Besides, you can always turn it off.
The filter access gave up priority to a clean look. Stupid I know.
Not rushing out to get a 790, just so I can inspect my filter by removing the seat. It's going to have its own gremlins.
On a positive note...we don't have to sync the TBs...
Why not wrench yourself then? I know most of us do just that. Besides, most maintenance intervals are moving further apart. I know that the 42k km valve interval on yammies is awesome. Packaging? not so much. Yes the filter was a doddle to get to (six screws and a hinged tank), but the valve cover, was SSD (Satan's Special Design).
So for the AT:
-Valves will have me exhaust my entire line up of swear words (likely in three languages).
But while in there, I'll clean my filters, do a visual once over, and close it up for another season of beating
-No TB sync
Electronics need zero maintenance, as long as they don't go sideways...which they rarely do, unless it's a ktm 1290 anything.
Tons of them in the shop for various software issues. Not hardware. So the new bikes that need a dealer to unlock this and that (790)...dunno about that.
If I had to go the KTM route, it would be the dumbed down 1090, and that's still no guarantee of reliability.
I've had/have a few VW TDIs still in my life. You need the software program to do stupid things like re-set the service light, read codes properly, and do lots of other fun shit I don't intend to do. Yes it was some money, but I have never had a single one of my diesels in the shop. Figure out the code, do some research, replace. Keep driving.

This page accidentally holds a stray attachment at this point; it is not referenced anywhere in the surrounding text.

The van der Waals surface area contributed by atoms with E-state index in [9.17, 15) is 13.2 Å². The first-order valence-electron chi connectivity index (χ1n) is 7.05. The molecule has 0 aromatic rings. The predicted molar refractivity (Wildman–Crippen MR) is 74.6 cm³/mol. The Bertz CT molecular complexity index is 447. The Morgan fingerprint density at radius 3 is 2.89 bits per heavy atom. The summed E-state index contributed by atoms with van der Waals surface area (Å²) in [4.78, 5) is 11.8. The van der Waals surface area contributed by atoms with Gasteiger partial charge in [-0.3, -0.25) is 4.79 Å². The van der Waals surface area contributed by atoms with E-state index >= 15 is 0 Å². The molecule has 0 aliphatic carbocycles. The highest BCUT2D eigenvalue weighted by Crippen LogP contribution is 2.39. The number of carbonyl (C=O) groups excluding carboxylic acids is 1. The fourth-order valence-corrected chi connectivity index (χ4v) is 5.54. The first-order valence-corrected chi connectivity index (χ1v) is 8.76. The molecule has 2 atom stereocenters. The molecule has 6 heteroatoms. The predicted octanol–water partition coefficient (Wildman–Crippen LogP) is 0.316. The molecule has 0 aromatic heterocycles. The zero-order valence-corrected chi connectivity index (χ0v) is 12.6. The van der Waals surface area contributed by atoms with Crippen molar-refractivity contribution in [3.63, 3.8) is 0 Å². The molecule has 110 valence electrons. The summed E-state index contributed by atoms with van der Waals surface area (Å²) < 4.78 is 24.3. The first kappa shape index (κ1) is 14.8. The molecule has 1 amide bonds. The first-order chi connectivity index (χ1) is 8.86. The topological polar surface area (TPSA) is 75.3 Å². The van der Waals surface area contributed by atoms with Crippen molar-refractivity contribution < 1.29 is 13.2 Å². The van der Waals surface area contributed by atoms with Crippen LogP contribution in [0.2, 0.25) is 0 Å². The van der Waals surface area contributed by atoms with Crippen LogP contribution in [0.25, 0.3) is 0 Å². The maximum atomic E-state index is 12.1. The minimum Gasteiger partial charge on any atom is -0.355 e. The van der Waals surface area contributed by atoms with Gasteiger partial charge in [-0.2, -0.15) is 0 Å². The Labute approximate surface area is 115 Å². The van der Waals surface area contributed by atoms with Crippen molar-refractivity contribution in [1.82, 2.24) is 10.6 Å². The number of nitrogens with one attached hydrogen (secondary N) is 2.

is that a uni filter set up?
I do all my own work on bikes.I was forced to let the mechanic do warranty work and now have a chipped right shroud.Left fork had no rebound adjustment after they replaced my fork tubes.Tried to just get them to give me parts but no because of liability. No warranty anymore so bike never has to see the evil dentist again.
I am thinking about playing with carbon fiber this winter to make some reproduction parts for a vintage trials bike.I may play around seeing if I can make some new shrouds with a removable panel.I Don't really have a issue with the panels but have to remove my heed bars to get them off.The shrouds are not that hard to remove after I did it the 1st time which involved bad words.
not a bad idea. You have long winters too Jeff!
I have to remove all the scaffolding from ALTr. except the lowest bars.